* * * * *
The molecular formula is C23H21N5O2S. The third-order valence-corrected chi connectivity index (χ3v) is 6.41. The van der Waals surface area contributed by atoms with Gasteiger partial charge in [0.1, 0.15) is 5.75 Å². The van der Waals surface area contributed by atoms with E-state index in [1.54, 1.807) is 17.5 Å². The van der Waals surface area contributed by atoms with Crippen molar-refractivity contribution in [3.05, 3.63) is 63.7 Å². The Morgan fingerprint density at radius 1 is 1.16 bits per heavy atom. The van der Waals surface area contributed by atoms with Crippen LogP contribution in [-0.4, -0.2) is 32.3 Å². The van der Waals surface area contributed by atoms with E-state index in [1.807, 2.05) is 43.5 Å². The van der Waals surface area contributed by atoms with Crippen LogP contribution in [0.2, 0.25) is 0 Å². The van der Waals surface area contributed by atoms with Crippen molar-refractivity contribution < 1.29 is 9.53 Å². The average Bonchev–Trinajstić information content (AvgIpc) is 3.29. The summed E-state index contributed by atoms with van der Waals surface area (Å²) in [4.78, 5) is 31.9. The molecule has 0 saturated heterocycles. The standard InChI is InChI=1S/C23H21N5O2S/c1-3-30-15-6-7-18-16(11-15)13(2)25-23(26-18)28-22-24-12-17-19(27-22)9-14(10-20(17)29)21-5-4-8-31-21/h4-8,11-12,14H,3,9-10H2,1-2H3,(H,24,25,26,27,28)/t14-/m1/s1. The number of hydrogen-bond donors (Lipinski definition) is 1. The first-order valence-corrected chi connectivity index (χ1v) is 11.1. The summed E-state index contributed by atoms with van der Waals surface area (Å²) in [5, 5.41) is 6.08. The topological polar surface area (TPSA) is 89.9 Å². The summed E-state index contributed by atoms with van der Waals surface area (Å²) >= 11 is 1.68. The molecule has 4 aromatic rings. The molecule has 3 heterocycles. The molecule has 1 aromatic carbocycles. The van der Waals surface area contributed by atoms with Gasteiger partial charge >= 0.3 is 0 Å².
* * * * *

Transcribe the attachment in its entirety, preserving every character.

The molecular formula is C23H21N5O2S. The third-order valence-corrected chi connectivity index (χ3v) is 6.41. The van der Waals surface area contributed by atoms with Gasteiger partial charge in [0.1, 0.15) is 5.75 Å². The van der Waals surface area contributed by atoms with E-state index in [1.54, 1.807) is 17.5 Å². The van der Waals surface area contributed by atoms with Crippen molar-refractivity contribution in [3.05, 3.63) is 63.7 Å². The Morgan fingerprint density at radius 1 is 1.16 bits per heavy atom. The van der Waals surface area contributed by atoms with Crippen LogP contribution in [-0.4, -0.2) is 32.3 Å². The van der Waals surface area contributed by atoms with E-state index in [1.807, 2.05) is 43.5 Å². The van der Waals surface area contributed by atoms with Crippen LogP contribution in [0.2, 0.25) is 0 Å². The van der Waals surface area contributed by atoms with Crippen molar-refractivity contribution < 1.29 is 9.53 Å². The average Bonchev–Trinajstić information content (AvgIpc) is 3.29. The summed E-state index contributed by atoms with van der Waals surface area (Å²) in [4.78, 5) is 31.9. The molecule has 0 saturated heterocycles. The standard InChI is InChI=1S/C23H21N5O2S/c1-3-30-15-6-7-18-16(11-15)13(2)25-23(26-18)28-22-24-12-17-19(27-22)9-14(10-20(17)29)21-5-4-8-31-21/h4-8,11-12,14H,3,9-10H2,1-2H3,(H,24,25,26,27,28)/t14-/m1/s1. The number of hydrogen-bond donors (Lipinski definition) is 1. The first-order valence-corrected chi connectivity index (χ1v) is 11.1. The summed E-state index contributed by atoms with van der Waals surface area (Å²) in [5, 5.41) is 6.08. The topological polar surface area (TPSA) is 89.9 Å². The summed E-state index contributed by atoms with van der Waals surface area (Å²) >= 11 is 1.68. The molecule has 4 aromatic rings. The molecule has 3 heterocycles. The molecule has 1 aromatic carbocycles. The van der Waals surface area contributed by atoms with Gasteiger partial charge >= 0.3 is 0 Å².